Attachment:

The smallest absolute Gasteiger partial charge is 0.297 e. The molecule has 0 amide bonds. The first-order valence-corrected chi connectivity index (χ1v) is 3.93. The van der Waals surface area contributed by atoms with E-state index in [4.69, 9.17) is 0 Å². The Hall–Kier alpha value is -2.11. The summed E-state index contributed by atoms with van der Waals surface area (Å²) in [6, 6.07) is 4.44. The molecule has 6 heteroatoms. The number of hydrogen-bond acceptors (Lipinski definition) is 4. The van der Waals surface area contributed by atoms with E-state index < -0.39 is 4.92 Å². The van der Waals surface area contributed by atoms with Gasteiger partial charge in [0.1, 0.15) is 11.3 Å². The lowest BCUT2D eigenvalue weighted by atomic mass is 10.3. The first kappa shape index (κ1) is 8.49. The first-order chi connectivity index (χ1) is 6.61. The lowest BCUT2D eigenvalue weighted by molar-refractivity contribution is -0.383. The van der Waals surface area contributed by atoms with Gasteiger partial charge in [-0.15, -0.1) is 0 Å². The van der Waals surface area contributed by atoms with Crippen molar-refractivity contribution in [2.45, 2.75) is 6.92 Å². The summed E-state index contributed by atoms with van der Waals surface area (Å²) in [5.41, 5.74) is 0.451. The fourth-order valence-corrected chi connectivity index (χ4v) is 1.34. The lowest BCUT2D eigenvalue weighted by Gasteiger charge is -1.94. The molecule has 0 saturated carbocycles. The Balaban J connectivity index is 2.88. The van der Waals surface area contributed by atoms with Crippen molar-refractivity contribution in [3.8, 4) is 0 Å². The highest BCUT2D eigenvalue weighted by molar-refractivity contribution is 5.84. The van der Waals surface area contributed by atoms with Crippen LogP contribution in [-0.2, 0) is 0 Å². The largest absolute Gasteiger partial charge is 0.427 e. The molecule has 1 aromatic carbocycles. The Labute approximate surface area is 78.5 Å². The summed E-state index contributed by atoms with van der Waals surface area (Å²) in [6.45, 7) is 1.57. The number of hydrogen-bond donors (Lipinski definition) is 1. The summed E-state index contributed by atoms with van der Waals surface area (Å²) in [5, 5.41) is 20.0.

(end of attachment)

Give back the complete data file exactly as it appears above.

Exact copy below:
The smallest absolute Gasteiger partial charge is 0.297 e. The molecule has 0 amide bonds. The first-order valence-corrected chi connectivity index (χ1v) is 3.93. The van der Waals surface area contributed by atoms with E-state index in [4.69, 9.17) is 0 Å². The Hall–Kier alpha value is -2.11. The summed E-state index contributed by atoms with van der Waals surface area (Å²) in [6, 6.07) is 4.44. The molecule has 6 heteroatoms. The number of hydrogen-bond acceptors (Lipinski definition) is 4. The van der Waals surface area contributed by atoms with E-state index < -0.39 is 4.92 Å². The van der Waals surface area contributed by atoms with Gasteiger partial charge in [0.1, 0.15) is 11.3 Å². The lowest BCUT2D eigenvalue weighted by atomic mass is 10.3. The first kappa shape index (κ1) is 8.49. The first-order chi connectivity index (χ1) is 6.61. The lowest BCUT2D eigenvalue weighted by molar-refractivity contribution is -0.383. The van der Waals surface area contributed by atoms with Gasteiger partial charge in [-0.15, -0.1) is 0 Å². The van der Waals surface area contributed by atoms with Crippen molar-refractivity contribution in [2.45, 2.75) is 6.92 Å². The summed E-state index contributed by atoms with van der Waals surface area (Å²) in [5.41, 5.74) is 0.451. The fourth-order valence-corrected chi connectivity index (χ4v) is 1.34. The lowest BCUT2D eigenvalue weighted by Gasteiger charge is -1.94. The molecule has 0 saturated carbocycles. The Balaban J connectivity index is 2.88. The van der Waals surface area contributed by atoms with Crippen molar-refractivity contribution in [3.8, 4) is 0 Å². The highest BCUT2D eigenvalue weighted by molar-refractivity contribution is 5.84. The van der Waals surface area contributed by atoms with Crippen LogP contribution in [-0.2, 0) is 0 Å². The largest absolute Gasteiger partial charge is 0.427 e. The molecule has 1 aromatic carbocycles. The Labute approximate surface area is 78.5 Å². The summed E-state index contributed by atoms with van der Waals surface area (Å²) in [6.45, 7) is 1.57. The number of hydrogen-bond donors (Lipinski definition) is 1. The summed E-state index contributed by atoms with van der Waals surface area (Å²) in [5, 5.41) is 20.0.